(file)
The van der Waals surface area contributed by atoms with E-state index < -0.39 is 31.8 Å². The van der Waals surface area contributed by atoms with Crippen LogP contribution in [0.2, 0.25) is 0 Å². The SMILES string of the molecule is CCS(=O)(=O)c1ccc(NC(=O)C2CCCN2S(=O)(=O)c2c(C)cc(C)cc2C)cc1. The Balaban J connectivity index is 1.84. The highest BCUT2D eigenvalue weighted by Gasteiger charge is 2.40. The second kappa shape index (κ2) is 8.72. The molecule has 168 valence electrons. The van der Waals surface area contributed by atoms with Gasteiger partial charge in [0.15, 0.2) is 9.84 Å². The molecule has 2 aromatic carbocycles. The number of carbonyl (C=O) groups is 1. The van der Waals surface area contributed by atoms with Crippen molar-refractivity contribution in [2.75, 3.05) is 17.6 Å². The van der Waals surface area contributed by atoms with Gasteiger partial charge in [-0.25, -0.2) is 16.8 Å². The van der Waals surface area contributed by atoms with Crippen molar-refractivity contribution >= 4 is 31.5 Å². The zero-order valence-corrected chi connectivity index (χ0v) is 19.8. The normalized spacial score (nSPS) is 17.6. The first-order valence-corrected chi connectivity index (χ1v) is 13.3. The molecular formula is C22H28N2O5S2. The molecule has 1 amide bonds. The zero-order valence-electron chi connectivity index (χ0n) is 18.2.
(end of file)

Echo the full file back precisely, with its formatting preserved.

The van der Waals surface area contributed by atoms with E-state index < -0.39 is 31.8 Å². The van der Waals surface area contributed by atoms with Crippen LogP contribution in [0.2, 0.25) is 0 Å². The SMILES string of the molecule is CCS(=O)(=O)c1ccc(NC(=O)C2CCCN2S(=O)(=O)c2c(C)cc(C)cc2C)cc1. The Balaban J connectivity index is 1.84. The highest BCUT2D eigenvalue weighted by Gasteiger charge is 2.40. The second kappa shape index (κ2) is 8.72. The molecule has 168 valence electrons. The van der Waals surface area contributed by atoms with Gasteiger partial charge in [0.15, 0.2) is 9.84 Å². The molecule has 2 aromatic carbocycles. The number of carbonyl (C=O) groups is 1. The van der Waals surface area contributed by atoms with Crippen molar-refractivity contribution in [2.75, 3.05) is 17.6 Å². The van der Waals surface area contributed by atoms with Gasteiger partial charge in [-0.25, -0.2) is 16.8 Å². The van der Waals surface area contributed by atoms with Crippen molar-refractivity contribution >= 4 is 31.5 Å². The zero-order valence-corrected chi connectivity index (χ0v) is 19.8. The normalized spacial score (nSPS) is 17.6. The first-order valence-corrected chi connectivity index (χ1v) is 13.3. The molecular formula is C22H28N2O5S2. The molecule has 1 amide bonds. The zero-order valence-electron chi connectivity index (χ0n) is 18.2.